- The suspense/tension. Kyle is constantly making threats at Gates, who keeps trying various tactics to stall for time and prevent Kyle from reaching his breaking point. Kyle also forces the show to stay live on the air, and hundreds of spectators watch from TV screens, which serves as a microcosm for us, the invisible spectators. We as the audience feel almost the same way as these spectators within the film. Neither they nor we want to look away, because if we do, even for just one split second, we could miss Gates getting his head blown off or miss him attempting to escape. It's a heart-pounding, anxiety-filled thrill rush for us, but for those watching within the imaginary walls of the film, it's horrifying, can't-miss TV. This is no Hitchcock suspense, but at times, it feels pretty close.
- Money Monster unfortunately wastes a grand amount of potential to truly explore and dissect its meritorious themes. Without giving away specific plot points, the film bluntly communicates to us cliched messages that merely sum up to, "People are greedy" or "The rich only want to get richer." Using film to tackle the inner workings of the money and finance world can be tricky business, and sadly, Money Monster steps into the pitfall where all it really tells us is that money can drive people to do crazy things, which is a life lesson we all learn sooner or later.
- The limitations of Julia Roberts's character. Roberts works well with what the script asks her to do, but when stripped down to its basic elements, her character merely talks and spectates. There's little to no "action" she is required to do. By action, I'm not talking about gun fights or car chases, but that Roberts doesn't perform any kind of hands-on task. She simply talks to George Clooney through a hidden mic, and keeps telling him, "Say this to Kyle." or "Go here and do this." She remains stationary for the majority of the film, which feels incompatible with the fast pace.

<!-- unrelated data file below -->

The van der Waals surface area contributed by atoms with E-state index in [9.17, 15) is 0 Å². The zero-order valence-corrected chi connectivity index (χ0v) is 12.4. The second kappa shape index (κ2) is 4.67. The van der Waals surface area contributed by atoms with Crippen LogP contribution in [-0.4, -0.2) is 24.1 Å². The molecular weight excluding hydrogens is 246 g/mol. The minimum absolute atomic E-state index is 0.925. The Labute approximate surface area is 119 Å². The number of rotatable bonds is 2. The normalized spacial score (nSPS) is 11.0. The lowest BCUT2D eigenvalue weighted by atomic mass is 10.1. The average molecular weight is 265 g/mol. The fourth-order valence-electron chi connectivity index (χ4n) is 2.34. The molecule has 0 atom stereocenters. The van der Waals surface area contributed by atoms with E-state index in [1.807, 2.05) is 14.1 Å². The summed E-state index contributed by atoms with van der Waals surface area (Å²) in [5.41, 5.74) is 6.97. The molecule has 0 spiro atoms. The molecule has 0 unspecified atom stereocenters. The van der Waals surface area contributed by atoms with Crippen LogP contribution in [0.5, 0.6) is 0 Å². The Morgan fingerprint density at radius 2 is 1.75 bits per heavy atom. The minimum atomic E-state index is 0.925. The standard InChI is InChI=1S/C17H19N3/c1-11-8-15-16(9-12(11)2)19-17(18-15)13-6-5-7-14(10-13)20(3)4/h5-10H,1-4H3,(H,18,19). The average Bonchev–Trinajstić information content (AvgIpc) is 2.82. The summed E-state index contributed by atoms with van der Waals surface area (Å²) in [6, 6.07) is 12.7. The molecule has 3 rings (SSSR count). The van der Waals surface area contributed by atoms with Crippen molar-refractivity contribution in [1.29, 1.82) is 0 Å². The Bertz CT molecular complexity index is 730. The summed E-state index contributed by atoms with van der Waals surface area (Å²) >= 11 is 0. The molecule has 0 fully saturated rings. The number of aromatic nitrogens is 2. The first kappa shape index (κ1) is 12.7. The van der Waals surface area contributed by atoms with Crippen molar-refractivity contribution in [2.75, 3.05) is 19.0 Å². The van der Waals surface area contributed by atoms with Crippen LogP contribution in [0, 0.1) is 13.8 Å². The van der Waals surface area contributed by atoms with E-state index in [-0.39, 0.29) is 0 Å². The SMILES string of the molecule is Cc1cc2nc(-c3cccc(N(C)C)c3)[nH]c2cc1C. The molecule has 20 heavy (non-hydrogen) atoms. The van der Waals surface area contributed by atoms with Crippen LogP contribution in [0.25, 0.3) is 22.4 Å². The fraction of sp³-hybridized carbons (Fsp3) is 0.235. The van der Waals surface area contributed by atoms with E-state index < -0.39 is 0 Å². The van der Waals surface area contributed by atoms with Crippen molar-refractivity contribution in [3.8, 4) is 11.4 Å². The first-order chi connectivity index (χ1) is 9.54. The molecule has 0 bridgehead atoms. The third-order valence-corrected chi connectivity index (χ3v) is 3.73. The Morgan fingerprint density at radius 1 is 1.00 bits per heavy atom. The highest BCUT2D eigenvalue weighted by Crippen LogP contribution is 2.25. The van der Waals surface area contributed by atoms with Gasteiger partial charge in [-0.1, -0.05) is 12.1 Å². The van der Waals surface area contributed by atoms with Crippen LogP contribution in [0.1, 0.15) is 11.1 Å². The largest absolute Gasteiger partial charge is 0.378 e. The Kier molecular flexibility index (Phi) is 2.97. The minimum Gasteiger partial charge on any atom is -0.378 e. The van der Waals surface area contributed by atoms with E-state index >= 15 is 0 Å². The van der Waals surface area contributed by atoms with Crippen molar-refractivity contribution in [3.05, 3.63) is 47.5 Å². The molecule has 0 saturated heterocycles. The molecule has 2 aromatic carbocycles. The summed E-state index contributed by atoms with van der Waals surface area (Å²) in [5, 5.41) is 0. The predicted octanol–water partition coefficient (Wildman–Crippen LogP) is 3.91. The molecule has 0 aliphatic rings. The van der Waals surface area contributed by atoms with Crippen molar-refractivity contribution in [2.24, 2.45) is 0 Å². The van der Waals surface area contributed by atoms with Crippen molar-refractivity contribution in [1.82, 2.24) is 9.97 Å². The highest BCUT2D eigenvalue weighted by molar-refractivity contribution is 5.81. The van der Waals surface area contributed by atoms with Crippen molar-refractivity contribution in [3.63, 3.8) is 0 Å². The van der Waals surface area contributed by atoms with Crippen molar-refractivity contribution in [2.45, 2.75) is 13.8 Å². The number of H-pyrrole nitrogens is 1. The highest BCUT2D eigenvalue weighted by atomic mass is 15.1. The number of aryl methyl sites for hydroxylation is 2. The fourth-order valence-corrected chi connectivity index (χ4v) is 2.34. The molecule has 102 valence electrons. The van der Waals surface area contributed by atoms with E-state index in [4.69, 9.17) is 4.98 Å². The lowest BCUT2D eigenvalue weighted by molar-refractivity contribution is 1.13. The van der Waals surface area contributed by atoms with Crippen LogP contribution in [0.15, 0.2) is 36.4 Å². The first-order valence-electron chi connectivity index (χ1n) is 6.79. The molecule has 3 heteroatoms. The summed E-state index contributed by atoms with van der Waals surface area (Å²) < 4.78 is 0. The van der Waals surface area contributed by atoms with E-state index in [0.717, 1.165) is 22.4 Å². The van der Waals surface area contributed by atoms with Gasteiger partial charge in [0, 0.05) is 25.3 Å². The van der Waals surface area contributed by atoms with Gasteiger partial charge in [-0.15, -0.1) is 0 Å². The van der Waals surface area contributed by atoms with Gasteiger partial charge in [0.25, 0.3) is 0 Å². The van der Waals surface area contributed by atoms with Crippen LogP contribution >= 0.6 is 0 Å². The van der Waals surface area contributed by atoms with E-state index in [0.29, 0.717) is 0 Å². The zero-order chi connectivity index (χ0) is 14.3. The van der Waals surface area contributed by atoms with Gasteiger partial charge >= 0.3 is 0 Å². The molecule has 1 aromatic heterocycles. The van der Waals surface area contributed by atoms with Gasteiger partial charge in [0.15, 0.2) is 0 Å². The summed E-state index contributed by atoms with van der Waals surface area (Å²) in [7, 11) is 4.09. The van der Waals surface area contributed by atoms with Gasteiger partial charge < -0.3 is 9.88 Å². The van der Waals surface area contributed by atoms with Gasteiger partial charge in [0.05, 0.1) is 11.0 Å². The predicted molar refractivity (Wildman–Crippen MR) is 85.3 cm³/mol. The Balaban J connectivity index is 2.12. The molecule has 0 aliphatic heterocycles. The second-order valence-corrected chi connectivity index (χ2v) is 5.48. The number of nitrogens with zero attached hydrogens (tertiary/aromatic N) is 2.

In conclusion, Money Monster is fast-paced, exciting, and will surely give you the thrill rush you hope to get. There's definitely a lot of potential left on the table, but the film still has strong enough qualities to get a thumbs up.
Ghostbusters is a 2016 reboot of the 1984 comedy classic, featuring a new all-female Ghostbusters team made up of Melissa McCarthy, Kristen Wiig, Kate McKinnon, and Leslie Jones. Chris Hemsworth also stars as the dim-witted receptionist that the team hires. The film also features cameo appearances from members of the original cast: Bill Murray, Dan Aykroyd, Sigourney Weaver, Ernie Hudson, and Annie Potts.
Melissa McCarthy plays Abby Yates, who was high-school friends with Erin Gilbert (Kristen Wiig). The two write a book discussing the possibility of paranormal activity, but when the book turns out to be unsuccessful, Gilbert decides to get away from anything related to ghosts and becomes a physics professor at Columbia University. Yates republishes the book, leading to Erin losing her job, and, in exchange for Yates getting the book out of publication, she decides to help Yates and her quirky assistant Jillian Holtzmann (Kate McKinnon) in an investigation on a ghost-sighting at a mansion. Shortly afterwards, an MTA worker, Patty Tolan, (Leslie Jones) witnesses a ghost in the middle of a subway tunnel, and she soon joins the Ghostbusters team.
When the trailer for the film was first released online, it became one of the most disliked videos on Youtube. People commented saying the film was a slap in the face to the original. There were also misogynistic and anti-feminist comments being directed at an all-female Ghostbusters team. Given all of this hatred directed at the film, there was a dark cloud of pessimism hovering above it in the months and weeks before its theatrical release.
After viewing the film, I can confidently say it is NOWHERE near the disaster everyone was making it out to be. It pales in comparison to the original, but as a stand-alone version, it's actually pretty good. There are plenty of funny moments, and the members of the new Ghostbusters team have great chemistry together.